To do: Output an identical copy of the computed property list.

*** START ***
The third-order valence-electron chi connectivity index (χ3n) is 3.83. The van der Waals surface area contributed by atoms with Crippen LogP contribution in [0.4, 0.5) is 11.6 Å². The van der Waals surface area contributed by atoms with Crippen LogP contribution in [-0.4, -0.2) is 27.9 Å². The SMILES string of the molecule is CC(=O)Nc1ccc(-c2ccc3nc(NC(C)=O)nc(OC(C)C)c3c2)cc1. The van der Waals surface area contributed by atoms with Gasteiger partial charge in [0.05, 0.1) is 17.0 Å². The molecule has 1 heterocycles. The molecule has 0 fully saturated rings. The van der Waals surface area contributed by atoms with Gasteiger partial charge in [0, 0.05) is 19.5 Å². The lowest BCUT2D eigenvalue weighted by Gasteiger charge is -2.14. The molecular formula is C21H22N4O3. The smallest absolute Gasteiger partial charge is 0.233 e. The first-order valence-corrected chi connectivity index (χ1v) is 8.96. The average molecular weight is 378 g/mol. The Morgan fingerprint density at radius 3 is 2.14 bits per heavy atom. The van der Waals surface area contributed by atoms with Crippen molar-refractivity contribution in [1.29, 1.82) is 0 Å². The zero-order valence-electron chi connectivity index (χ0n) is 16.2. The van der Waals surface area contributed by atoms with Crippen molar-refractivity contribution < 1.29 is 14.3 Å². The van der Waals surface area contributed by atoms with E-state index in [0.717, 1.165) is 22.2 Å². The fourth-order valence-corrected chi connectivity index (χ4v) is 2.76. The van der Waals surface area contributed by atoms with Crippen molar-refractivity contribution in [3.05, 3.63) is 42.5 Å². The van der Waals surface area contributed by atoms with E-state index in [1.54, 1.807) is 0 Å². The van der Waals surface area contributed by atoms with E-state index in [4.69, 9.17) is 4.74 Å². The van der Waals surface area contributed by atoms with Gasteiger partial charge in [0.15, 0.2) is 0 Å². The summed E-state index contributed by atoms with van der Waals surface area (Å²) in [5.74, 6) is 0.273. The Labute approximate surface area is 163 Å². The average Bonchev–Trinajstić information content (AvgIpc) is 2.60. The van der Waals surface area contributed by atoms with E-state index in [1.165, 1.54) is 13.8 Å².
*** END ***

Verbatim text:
The third-order valence-electron chi connectivity index (χ3n) is 3.83. The van der Waals surface area contributed by atoms with Crippen LogP contribution in [0.4, 0.5) is 11.6 Å². The van der Waals surface area contributed by atoms with Crippen LogP contribution in [-0.4, -0.2) is 27.9 Å². The SMILES string of the molecule is CC(=O)Nc1ccc(-c2ccc3nc(NC(C)=O)nc(OC(C)C)c3c2)cc1. The van der Waals surface area contributed by atoms with Gasteiger partial charge in [0.05, 0.1) is 17.0 Å². The molecule has 1 heterocycles. The molecule has 0 fully saturated rings. The van der Waals surface area contributed by atoms with Gasteiger partial charge in [0, 0.05) is 19.5 Å². The lowest BCUT2D eigenvalue weighted by Gasteiger charge is -2.14. The molecular formula is C21H22N4O3. The smallest absolute Gasteiger partial charge is 0.233 e. The first-order valence-corrected chi connectivity index (χ1v) is 8.96. The average molecular weight is 378 g/mol. The Morgan fingerprint density at radius 3 is 2.14 bits per heavy atom. The van der Waals surface area contributed by atoms with Crippen molar-refractivity contribution in [1.29, 1.82) is 0 Å². The zero-order valence-electron chi connectivity index (χ0n) is 16.2. The van der Waals surface area contributed by atoms with Crippen molar-refractivity contribution < 1.29 is 14.3 Å². The van der Waals surface area contributed by atoms with E-state index in [0.717, 1.165) is 22.2 Å². The fourth-order valence-corrected chi connectivity index (χ4v) is 2.76. The van der Waals surface area contributed by atoms with Crippen molar-refractivity contribution in [3.05, 3.63) is 42.5 Å². The van der Waals surface area contributed by atoms with E-state index in [1.54, 1.807) is 0 Å². The van der Waals surface area contributed by atoms with E-state index in [4.69, 9.17) is 4.74 Å². The van der Waals surface area contributed by atoms with Gasteiger partial charge in [0.15, 0.2) is 0 Å². The summed E-state index contributed by atoms with van der Waals surface area (Å²) in [5.74, 6) is 0.273. The Labute approximate surface area is 163 Å². The average Bonchev–Trinajstić information content (AvgIpc) is 2.60. The van der Waals surface area contributed by atoms with E-state index in [1.165, 1.54) is 13.8 Å².